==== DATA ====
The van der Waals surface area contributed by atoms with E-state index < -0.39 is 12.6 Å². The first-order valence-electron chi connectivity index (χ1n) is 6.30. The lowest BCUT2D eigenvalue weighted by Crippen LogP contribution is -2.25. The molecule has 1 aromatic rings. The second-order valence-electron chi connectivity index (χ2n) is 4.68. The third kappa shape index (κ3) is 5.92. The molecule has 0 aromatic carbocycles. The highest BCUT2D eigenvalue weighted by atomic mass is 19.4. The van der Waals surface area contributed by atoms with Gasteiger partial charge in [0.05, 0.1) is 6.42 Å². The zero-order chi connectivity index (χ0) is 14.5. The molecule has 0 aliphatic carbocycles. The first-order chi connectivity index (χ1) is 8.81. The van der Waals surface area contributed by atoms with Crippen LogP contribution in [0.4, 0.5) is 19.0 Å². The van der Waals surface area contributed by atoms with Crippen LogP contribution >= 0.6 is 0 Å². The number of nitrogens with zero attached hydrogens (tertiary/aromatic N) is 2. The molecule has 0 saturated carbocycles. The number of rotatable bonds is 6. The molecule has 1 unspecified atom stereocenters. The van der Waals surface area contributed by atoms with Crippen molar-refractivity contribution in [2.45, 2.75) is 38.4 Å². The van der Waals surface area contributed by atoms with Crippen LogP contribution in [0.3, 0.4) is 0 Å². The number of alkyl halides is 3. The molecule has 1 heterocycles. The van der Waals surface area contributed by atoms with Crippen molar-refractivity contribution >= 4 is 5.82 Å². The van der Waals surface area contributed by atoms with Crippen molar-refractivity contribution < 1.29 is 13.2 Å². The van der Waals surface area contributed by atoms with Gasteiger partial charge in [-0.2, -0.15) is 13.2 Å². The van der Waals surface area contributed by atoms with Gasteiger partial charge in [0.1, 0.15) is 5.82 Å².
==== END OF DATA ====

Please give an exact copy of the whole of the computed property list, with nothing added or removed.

The van der Waals surface area contributed by atoms with E-state index < -0.39 is 12.6 Å². The first-order valence-electron chi connectivity index (χ1n) is 6.30. The lowest BCUT2D eigenvalue weighted by Crippen LogP contribution is -2.25. The molecule has 1 aromatic rings. The second-order valence-electron chi connectivity index (χ2n) is 4.68. The third kappa shape index (κ3) is 5.92. The molecule has 0 aromatic carbocycles. The highest BCUT2D eigenvalue weighted by atomic mass is 19.4. The van der Waals surface area contributed by atoms with Gasteiger partial charge in [0.05, 0.1) is 6.42 Å². The zero-order chi connectivity index (χ0) is 14.5. The molecule has 0 aliphatic carbocycles. The first-order chi connectivity index (χ1) is 8.81. The van der Waals surface area contributed by atoms with Crippen LogP contribution in [0.4, 0.5) is 19.0 Å². The van der Waals surface area contributed by atoms with Crippen LogP contribution >= 0.6 is 0 Å². The number of nitrogens with zero attached hydrogens (tertiary/aromatic N) is 2. The molecule has 0 saturated carbocycles. The number of rotatable bonds is 6. The molecule has 1 unspecified atom stereocenters. The van der Waals surface area contributed by atoms with Crippen molar-refractivity contribution in [2.45, 2.75) is 38.4 Å². The van der Waals surface area contributed by atoms with Crippen LogP contribution in [0.3, 0.4) is 0 Å². The number of alkyl halides is 3. The molecule has 1 heterocycles. The van der Waals surface area contributed by atoms with Crippen molar-refractivity contribution >= 4 is 5.82 Å². The van der Waals surface area contributed by atoms with Crippen molar-refractivity contribution < 1.29 is 13.2 Å². The van der Waals surface area contributed by atoms with Gasteiger partial charge in [-0.2, -0.15) is 13.2 Å². The van der Waals surface area contributed by atoms with Gasteiger partial charge in [0.1, 0.15) is 5.82 Å².